When children are born, they are looking in the faces of all these strange people with one question in mind- Do I belong here?
What we are seeking from birth onward is the question: Am I worthy of connection?
As a culture, we refuse to see it and recognize it as normal, healthy and human.
As a child of divorce, I will always have a sense of loss and not belonging.
I suspect that children of divorce grow up with the understanding that things can and often do change without warning and usher in the expectation that things simply have to be “dealt with”.
Growing up with parents who married super young, I never felt at home in my own home.
Many people feel that the home in which they were raised is true North- a place to venture from and discover the world.
I can always recognize those who were connected and welcomed with reckless abandon once they entered the world and those of us who had to fight to get and or keep a place of connection in our homes and families.
Home for me has always been an ongoing process. An event that never seems complete or adequate. During my younger years, I dreamt that home was all over the map.
I believed that home was an intellectual space and way of being.
As an extremely smart and intellectual precocious child( I was reading at a college level in the fourth grade), I often sought out places that placed emphasis on mind development.
Living in a home filled with depression and homophobia, it was clear that the places for boys were places where you could play sports and inflict pain.
Taking my education into my own hands, I sought out places that focused on the intellect.
At fourteen, I discovered an incredible prep school that was expensive as hell and miles away from my limited Detroit neighborhood.
My only problem: parents who failed to see that this financial challenge would pay off in the near future. When the person writing the checks doesn’t see the value of what’s being offered or worse, doesn’t understand what’s being offered then steers you away from a life-changing opportunity, the home loss is reinstated.
During my younger years, I did manage to create a home space that I still can return to at 50.
My grandparents home was home to me.
Between the smell of bleach and camel cigarettes given off by my grandfather and my grandmothers’ fried chicken, my grandparents’ house was my home.
A place that I felt seen and wanted.
My paternal grandparents were always excited to see me and forever willing to welcome me with a good, hot meal and a genuine question about what we were learning in school.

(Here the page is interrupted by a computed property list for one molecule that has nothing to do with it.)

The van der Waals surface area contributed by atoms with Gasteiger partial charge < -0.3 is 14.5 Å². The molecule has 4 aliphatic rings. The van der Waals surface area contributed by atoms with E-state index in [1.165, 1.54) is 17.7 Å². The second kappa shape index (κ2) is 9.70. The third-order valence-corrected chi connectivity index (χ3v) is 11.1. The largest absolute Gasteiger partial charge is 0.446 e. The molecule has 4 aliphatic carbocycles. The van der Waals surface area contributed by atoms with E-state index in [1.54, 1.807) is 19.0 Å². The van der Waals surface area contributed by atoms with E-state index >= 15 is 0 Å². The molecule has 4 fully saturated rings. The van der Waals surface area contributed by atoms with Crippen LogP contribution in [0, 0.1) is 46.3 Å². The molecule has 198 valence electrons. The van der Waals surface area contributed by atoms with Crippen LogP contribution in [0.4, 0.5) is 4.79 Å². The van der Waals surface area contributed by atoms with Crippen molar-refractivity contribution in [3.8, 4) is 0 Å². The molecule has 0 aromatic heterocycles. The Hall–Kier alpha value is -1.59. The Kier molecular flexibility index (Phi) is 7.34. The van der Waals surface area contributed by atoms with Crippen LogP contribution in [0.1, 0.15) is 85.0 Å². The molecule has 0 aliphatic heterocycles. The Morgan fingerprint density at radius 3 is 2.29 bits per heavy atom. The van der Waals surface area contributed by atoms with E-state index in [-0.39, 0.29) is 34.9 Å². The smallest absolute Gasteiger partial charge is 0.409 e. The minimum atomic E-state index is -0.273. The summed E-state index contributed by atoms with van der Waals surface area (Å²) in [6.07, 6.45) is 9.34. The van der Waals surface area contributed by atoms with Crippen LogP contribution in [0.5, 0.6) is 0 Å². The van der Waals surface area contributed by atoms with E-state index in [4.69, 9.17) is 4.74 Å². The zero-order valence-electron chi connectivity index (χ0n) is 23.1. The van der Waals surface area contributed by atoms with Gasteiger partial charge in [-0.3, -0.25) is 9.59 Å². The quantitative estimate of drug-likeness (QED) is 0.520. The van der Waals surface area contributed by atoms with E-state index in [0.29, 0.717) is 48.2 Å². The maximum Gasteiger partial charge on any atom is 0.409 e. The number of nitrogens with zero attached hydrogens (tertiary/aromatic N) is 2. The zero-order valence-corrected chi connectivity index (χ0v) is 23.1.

Being seen is the main point and true definition of home.
Home is not where the heart is home is where you are seen.
Many of us grow up being seen for the wrong reasons.
I recently read a quote from somebody that says everyone is looked at what we all want is to be seen.
Here’s the difference- most of us are looked at and critiqued- told what is wrong with us. Anyone can tell you what’s wrong with themselves and you.
As a sensitive, smart child who hated sports, I was constantly provided with an ongoing diatribe of what was wrong with me and what I should desire and how I shoud act/present myself to the world.
Everyone looked(to be able to critique and “help”).
Few saw me(loved me in with no suggestions that I would be loved more or better if certain things were changed about me).
So for me, my concept of home has always been skewed. We are taught, myself included, that home is with people who look like you, have your same name and multiple shared historic tidbits.
Does home come at the cost of your personal and emotional health?
For several years, I struggled with claiming space in my immediate family.
As an out gay men, I was given the option – hold on to yourself (create a home situation on your own) or join us- (we will allow you a space in our home as long as you have no needs or firm boundaries).
Home should never be a place where you feel threatened or have to negotiate emotional safety.
When I think of my early childhood and home life, I don’t have warm fuzzy feelings that anything was possible.
I recall a home that couldn’t handle a male child who was arts-centered and my sister who was a math whiz.
Healthy and happy doesn’t mean conflict free or without an occasional hiccup.
It does mean that differences are negotiated and viewpoints shared without fear of shaming and humiliation.
How do we create a happy, healthy home life?